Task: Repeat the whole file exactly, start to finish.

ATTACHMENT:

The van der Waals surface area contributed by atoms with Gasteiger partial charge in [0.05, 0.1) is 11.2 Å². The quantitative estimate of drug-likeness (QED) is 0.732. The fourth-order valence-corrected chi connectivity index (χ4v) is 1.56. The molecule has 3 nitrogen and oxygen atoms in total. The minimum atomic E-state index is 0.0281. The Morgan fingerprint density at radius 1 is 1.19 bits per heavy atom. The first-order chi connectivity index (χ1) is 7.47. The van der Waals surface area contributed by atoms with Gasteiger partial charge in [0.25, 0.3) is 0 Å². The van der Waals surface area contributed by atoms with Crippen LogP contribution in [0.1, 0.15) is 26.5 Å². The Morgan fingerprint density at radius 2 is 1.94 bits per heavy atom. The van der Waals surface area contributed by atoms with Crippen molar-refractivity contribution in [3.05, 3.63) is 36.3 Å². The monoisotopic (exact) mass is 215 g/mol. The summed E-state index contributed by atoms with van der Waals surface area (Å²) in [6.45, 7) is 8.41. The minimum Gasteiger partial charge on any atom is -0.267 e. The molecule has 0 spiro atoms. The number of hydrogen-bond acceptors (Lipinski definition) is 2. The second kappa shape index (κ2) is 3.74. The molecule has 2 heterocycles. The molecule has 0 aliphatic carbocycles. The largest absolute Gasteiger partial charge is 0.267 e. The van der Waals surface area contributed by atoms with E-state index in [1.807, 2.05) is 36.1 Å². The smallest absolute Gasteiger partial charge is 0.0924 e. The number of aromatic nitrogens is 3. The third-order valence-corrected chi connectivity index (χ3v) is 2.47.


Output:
The van der Waals surface area contributed by atoms with Gasteiger partial charge in [0.05, 0.1) is 11.2 Å². The quantitative estimate of drug-likeness (QED) is 0.732. The fourth-order valence-corrected chi connectivity index (χ4v) is 1.56. The molecule has 3 nitrogen and oxygen atoms in total. The minimum atomic E-state index is 0.0281. The Morgan fingerprint density at radius 1 is 1.19 bits per heavy atom. The first-order chi connectivity index (χ1) is 7.47. The van der Waals surface area contributed by atoms with Gasteiger partial charge in [0.25, 0.3) is 0 Å². The van der Waals surface area contributed by atoms with Crippen LogP contribution in [0.1, 0.15) is 26.5 Å². The Morgan fingerprint density at radius 2 is 1.94 bits per heavy atom. The van der Waals surface area contributed by atoms with Crippen molar-refractivity contribution in [3.05, 3.63) is 36.3 Å². The monoisotopic (exact) mass is 215 g/mol. The summed E-state index contributed by atoms with van der Waals surface area (Å²) in [6.45, 7) is 8.41. The minimum Gasteiger partial charge on any atom is -0.267 e. The molecule has 0 spiro atoms. The number of hydrogen-bond acceptors (Lipinski definition) is 2. The second kappa shape index (κ2) is 3.74. The molecule has 2 heterocycles. The molecule has 0 aliphatic carbocycles. The largest absolute Gasteiger partial charge is 0.267 e. The van der Waals surface area contributed by atoms with E-state index in [1.807, 2.05) is 36.1 Å². The smallest absolute Gasteiger partial charge is 0.0924 e. The number of aromatic nitrogens is 3. The third-order valence-corrected chi connectivity index (χ3v) is 2.47.